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Monday, January 9, 2012

simplifying and having fun on a dime

pics from our weekend skating excursion at the free rink downtown

Back in the Fall, Winslow and I decided to start using a weekly budget so that we could get a hold of our finances. What we forgot to take into account was that the holidays were right around the corner and we realistically couldn't stick to what we had set out for ourselves. So we agreed that come New Year we would get back on track and get ourselves set up with a plan of action.
The first step for us was to go to the bank and see how we could pay down our debts quickly and efficiently. So we got that sorted out and are on an easy to handle payment plan that makes it simple for us to keep on top of our debts. We are on our way to paying it all off and it feels good!
The next step for us was to look at our monthly income and make a budget based on our fixed and variable expenses. Fixed expenses are things that can't be changed like your mortgage payments and electricity. Variable expenses are things that are budgeted for such as clothing, groceries, transportation and gifts. I must warn you, I am the last person in the world who can explain finances and things of the sort, but if you are looking for a really good resource, I strongly suggest checking out Gail Vaz-Oxlade's website. We used her Build a Budget Worksheet as a jump off place and found it to be very handy.
And that brings us to where we are now...working with a budget and finding ways to stay on track. Since we have taken a close and serious look at our spending, Winslow and I have been trying to become more creative and more responsible about how we spend our money.
With our budget we came up with an amount of money that we can spend each week on entertainment/eating out/gifts/extra things and it has actually been fun seeing how we can stretch that money and to see what we can do for free or for less. I thought I'd share a few of our ideas that we are doing in our household to make a difference.

The things we do to help us stretch our money further:
  • Make a weekly meal plan and stick to it. This is so useful for so many reasons. It helps me know what we are having a head of time, which means no last minute shopping and no panicking when 5pm rolls around because I have no idea what we are going to have for dinner.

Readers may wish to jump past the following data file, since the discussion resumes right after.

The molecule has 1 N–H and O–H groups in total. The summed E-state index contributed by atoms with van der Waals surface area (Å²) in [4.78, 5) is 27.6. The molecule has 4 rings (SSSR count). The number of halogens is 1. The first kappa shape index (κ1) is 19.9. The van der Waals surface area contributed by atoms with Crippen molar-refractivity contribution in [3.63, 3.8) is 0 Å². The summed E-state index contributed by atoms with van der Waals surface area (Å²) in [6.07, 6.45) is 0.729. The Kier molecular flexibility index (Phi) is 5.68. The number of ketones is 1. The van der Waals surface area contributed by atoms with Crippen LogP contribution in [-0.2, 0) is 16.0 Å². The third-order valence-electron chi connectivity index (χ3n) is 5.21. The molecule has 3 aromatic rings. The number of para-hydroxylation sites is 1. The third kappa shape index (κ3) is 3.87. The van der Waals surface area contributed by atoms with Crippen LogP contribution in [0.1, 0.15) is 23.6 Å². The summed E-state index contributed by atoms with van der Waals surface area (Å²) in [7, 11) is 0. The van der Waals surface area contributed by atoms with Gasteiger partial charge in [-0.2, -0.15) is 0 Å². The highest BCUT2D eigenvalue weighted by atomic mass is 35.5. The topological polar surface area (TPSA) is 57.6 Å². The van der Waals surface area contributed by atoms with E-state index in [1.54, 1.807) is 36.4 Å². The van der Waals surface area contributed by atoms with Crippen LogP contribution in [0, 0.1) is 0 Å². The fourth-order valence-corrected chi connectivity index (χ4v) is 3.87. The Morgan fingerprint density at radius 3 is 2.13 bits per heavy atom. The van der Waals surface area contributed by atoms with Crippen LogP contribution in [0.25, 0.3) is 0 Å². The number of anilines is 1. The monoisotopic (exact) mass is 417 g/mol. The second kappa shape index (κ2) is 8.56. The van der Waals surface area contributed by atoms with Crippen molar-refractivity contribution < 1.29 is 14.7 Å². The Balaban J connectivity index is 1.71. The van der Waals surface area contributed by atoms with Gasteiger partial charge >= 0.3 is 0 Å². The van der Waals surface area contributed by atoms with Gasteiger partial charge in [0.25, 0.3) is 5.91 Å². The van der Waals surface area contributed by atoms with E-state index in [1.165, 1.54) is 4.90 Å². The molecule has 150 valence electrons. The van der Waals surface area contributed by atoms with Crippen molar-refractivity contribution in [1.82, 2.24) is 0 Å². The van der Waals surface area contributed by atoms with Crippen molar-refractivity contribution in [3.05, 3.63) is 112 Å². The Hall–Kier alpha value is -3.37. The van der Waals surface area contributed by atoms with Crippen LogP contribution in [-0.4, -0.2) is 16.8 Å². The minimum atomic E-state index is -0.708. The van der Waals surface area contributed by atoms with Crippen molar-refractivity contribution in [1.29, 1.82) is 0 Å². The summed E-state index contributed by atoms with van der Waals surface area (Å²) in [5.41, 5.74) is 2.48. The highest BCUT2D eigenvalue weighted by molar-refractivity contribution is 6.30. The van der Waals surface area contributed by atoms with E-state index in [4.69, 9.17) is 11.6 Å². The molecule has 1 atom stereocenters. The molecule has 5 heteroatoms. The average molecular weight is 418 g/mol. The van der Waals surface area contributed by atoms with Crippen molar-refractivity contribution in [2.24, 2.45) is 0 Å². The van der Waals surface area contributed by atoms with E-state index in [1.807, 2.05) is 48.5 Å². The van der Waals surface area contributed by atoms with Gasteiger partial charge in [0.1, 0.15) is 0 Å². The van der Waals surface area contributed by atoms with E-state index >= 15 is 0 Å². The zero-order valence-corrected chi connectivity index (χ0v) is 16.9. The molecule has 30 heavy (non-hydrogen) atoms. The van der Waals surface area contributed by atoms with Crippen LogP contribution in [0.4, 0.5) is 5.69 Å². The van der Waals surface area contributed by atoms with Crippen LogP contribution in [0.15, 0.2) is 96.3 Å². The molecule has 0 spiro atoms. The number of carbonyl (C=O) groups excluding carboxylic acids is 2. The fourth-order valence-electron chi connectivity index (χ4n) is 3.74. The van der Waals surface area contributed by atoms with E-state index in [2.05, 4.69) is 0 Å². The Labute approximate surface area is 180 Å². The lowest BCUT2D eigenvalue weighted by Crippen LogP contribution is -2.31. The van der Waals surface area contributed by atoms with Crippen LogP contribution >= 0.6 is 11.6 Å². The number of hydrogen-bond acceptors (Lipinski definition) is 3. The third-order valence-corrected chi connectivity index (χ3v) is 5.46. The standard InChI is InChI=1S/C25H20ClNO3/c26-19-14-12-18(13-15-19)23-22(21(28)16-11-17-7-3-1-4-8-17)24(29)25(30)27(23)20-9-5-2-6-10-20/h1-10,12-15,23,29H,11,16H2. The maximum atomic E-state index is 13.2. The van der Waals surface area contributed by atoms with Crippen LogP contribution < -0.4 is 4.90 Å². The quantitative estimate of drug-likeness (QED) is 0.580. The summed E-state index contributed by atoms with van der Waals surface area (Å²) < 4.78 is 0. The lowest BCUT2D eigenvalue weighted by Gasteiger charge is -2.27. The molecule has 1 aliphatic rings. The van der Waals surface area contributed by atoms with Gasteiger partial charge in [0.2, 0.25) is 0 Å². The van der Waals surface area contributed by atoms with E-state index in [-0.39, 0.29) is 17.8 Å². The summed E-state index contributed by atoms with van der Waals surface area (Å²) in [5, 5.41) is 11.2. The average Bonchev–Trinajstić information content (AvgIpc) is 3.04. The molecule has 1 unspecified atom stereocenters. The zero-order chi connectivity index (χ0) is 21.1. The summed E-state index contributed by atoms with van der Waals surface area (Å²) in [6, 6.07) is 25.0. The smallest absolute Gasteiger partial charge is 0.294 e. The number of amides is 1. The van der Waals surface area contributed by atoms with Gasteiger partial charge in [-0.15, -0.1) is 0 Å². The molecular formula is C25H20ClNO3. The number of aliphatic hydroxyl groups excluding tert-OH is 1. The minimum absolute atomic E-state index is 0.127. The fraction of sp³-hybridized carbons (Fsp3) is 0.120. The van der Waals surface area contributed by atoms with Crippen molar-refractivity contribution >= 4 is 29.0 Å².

• We go grocery shopping once a week only. Because I make a meal plan every week, I try to think of meals that will work with our allocated money. I buy all the groceries we will need for that week with our money and then stay away from the grocery store for the rest of the week. This works really well and the only exception we have for this rule is when we run out of milk. Noah drinks a ton of it, so sometimes we have to pick up a 2nd jug of milk through the week.
  • Make as much of our own food as possible. Eating at home and eating homemade food (not processed or packaged) makes a huge difference on our bill. I make a lot of our food homemade because it's cheaper and healthier. Last year Winslow bought me a breadmaker, so I often try to make a loaf or two of bread a week. I make our mac n' cheese homemade, bake our treats, and make our soups homemade (as with the rrst of our meals).
  • Going out for coffee is a treat. It is not a daily event. Going out for coffee is expensive but I also think that it is a well deserved treat and a nice outing to do now and then. I love to have a coffee with a friend or as an after tobogganing treat with Noah, but to me, going out for coffee is a treat and not a need. Did you know that in 2006 Americans spent 12billion dollars on going out for coffee? That's insane! Think of all the money that can be saved just by reducing this simple habit.
  • Think of ways to have fun for free or for less. Tobogganing, skating, making art, play dates, going to the library, finding free activities in the community, having friends over for coffee, going for walks, watching a movie at home, having date nights at home. These are all ways to have fun for free or for less money. Entertainment doesn't have to involve spending a ton of money.